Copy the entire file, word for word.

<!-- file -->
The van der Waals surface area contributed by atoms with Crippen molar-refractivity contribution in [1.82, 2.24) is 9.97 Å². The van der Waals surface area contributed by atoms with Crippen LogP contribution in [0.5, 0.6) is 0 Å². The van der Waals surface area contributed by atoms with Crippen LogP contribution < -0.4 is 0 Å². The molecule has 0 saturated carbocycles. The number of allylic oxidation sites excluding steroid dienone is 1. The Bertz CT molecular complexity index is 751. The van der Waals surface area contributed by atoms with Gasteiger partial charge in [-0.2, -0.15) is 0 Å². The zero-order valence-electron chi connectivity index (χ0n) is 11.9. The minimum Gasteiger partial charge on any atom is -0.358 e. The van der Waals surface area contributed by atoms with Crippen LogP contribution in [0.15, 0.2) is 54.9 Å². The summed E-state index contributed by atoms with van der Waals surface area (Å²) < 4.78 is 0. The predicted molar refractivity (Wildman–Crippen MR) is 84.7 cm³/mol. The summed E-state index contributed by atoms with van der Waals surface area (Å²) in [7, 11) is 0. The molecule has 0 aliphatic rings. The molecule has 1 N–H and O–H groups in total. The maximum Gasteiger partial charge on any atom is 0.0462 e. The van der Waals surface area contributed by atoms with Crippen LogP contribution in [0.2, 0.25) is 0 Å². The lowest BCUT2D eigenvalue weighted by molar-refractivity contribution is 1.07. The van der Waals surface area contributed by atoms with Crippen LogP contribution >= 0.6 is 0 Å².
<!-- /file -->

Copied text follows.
The van der Waals surface area contributed by atoms with Crippen molar-refractivity contribution in [1.82, 2.24) is 9.97 Å². The van der Waals surface area contributed by atoms with Crippen LogP contribution in [0.5, 0.6) is 0 Å². The van der Waals surface area contributed by atoms with Crippen LogP contribution < -0.4 is 0 Å². The molecule has 0 saturated carbocycles. The number of allylic oxidation sites excluding steroid dienone is 1. The Bertz CT molecular complexity index is 751. The van der Waals surface area contributed by atoms with Gasteiger partial charge in [-0.2, -0.15) is 0 Å². The zero-order valence-electron chi connectivity index (χ0n) is 11.9. The minimum Gasteiger partial charge on any atom is -0.358 e. The van der Waals surface area contributed by atoms with Crippen LogP contribution in [0.15, 0.2) is 54.9 Å². The summed E-state index contributed by atoms with van der Waals surface area (Å²) < 4.78 is 0. The predicted molar refractivity (Wildman–Crippen MR) is 84.7 cm³/mol. The summed E-state index contributed by atoms with van der Waals surface area (Å²) in [7, 11) is 0. The molecule has 0 aliphatic rings. The molecule has 1 N–H and O–H groups in total. The maximum Gasteiger partial charge on any atom is 0.0462 e. The van der Waals surface area contributed by atoms with Crippen LogP contribution in [0.2, 0.25) is 0 Å². The lowest BCUT2D eigenvalue weighted by molar-refractivity contribution is 1.07. The van der Waals surface area contributed by atoms with Crippen LogP contribution >= 0.6 is 0 Å².